Here’s the thing.  I have had a lifelong yearning for connection.

I think Henri Nouwen had the same thing going on. Nouwen’s understanding of the nature of life involved cultivating one’s self — inwardly, outwardly, and upwardly.

But if I am very honest with myself the very things I long for with people I resist!  It is much easier to be alone.

I avoid — the telephone, Christian small groups or even just “Mom” groups, making new friends, more than a wave to my neighbors, calling my family, and even at times real conversation with Tom or my shrink or my friends!

No, not all the time.  Not every time the phone rings, but often.  Not every email or someone asking to get together.  Not my best friends, usually.  But — I— just— avoid.  I recoil at church when I have to talk to strangers and duck and hide when I see a acquaintances in the grocery store.

Am I shy? Yes.  Am I as arrogant as I come off?  No way.  I do have a social anxiety, badly.  I can “talk” at length on-line or via email, but I sweat bullets to talk to the same person face-to-face.  I go to a church of 6,000 so the chances of seeing someone I know at church is slim to none.  But on the occasion that I do see someone I know I don’t scoot over to say hi and catch up.  I am persistently filled with dread to see people!  I stammer and stutter and end the conversation as quickly as possible.  I shut down.  Getting away is all I can think about.  And then on the long drive home I think to myself “how lonely church is and how I don’t know anyone.  Does anyone even care?  Poor me….”

It’s— quite —pathetic.

For almost fifteen years now, Tom and I have had one conversation more than any other.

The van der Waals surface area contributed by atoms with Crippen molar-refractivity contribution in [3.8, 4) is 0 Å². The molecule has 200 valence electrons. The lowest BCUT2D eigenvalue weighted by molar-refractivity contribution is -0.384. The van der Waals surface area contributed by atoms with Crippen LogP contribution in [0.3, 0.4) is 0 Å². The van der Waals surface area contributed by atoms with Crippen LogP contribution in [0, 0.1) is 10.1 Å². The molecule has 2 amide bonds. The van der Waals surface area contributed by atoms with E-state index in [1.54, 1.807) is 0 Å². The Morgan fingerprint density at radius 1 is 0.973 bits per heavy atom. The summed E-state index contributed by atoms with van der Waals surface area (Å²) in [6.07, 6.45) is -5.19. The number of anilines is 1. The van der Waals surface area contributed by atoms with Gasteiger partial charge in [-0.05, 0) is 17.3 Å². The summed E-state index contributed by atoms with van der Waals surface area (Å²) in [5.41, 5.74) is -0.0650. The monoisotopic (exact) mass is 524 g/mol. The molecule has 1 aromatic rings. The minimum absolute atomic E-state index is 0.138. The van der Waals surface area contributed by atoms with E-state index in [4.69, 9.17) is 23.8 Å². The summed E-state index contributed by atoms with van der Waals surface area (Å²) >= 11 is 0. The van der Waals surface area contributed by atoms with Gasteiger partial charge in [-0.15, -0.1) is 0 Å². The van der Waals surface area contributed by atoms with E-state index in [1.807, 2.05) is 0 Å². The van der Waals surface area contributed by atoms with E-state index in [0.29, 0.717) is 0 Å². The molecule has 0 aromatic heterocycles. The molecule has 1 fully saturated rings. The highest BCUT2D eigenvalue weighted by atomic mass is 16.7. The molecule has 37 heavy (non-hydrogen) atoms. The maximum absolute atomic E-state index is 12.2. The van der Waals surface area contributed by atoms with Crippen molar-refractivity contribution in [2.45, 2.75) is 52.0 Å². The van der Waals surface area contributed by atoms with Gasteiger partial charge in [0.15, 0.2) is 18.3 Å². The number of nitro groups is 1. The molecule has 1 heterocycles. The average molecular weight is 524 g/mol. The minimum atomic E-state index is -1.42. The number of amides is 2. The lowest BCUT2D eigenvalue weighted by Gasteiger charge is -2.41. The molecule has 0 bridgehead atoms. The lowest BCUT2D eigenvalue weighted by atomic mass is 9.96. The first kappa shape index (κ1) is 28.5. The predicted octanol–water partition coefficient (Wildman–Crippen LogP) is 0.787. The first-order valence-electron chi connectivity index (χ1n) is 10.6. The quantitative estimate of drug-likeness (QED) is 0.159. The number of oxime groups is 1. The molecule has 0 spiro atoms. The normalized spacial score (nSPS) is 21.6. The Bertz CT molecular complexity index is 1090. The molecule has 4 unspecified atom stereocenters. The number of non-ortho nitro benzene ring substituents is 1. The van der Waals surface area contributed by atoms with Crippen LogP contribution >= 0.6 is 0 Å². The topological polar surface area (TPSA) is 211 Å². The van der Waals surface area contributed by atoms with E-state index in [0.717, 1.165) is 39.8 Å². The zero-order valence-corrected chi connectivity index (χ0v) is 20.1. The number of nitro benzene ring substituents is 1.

Me: “Why are we so disconnected?”  Or, around the holidays “We rarely talk to your parents.”  It’s infrequent at best that we see my sister and her husband and we see Tom’s siblings once or twice a year and all live in the same town. I can go a month without seeing my mother and weeks without talking.

And we always come back around to the same place.

Tom:  “Tons of people love you Melody Love you and are always conveying that to me!” Or,  “We just have to make some effort.  People are busy.” Or “If you really wanted closer relationships you’d [fill in the blank.]”

If you really wanted deeper relationships you would …

That is what I want.  I have a hole in my heart you could drive a semi through in the shape of people.  I need people and I don’t know how to be with them.  So I’m shy.  And I have social anxiety in most settings.  And I am terrible, I mean terrible and I don’t even want to try to be good at small talk.  It makes my skin crawl!  And the hole comes from (trust me my shrink and I have been through this many times) my low self-esteem thanks to my crummy upbringing.

So what can a person do to change all that?

In the past my best approach has been to have incredible vivacious outgoing friends.  They sought me out.  They made plans.  They were a party in and of themselves.  But, I am now a forty-three year old mom and I don’t work outside the home and my church is mega- and I just don’t have it ‘happening’ any more.  I’m frumpy and middle-aged, and I don’t drink.  How droll!

So who is this strange person that I don’t even recognize (me) that needs her friends more than ever

and seeks people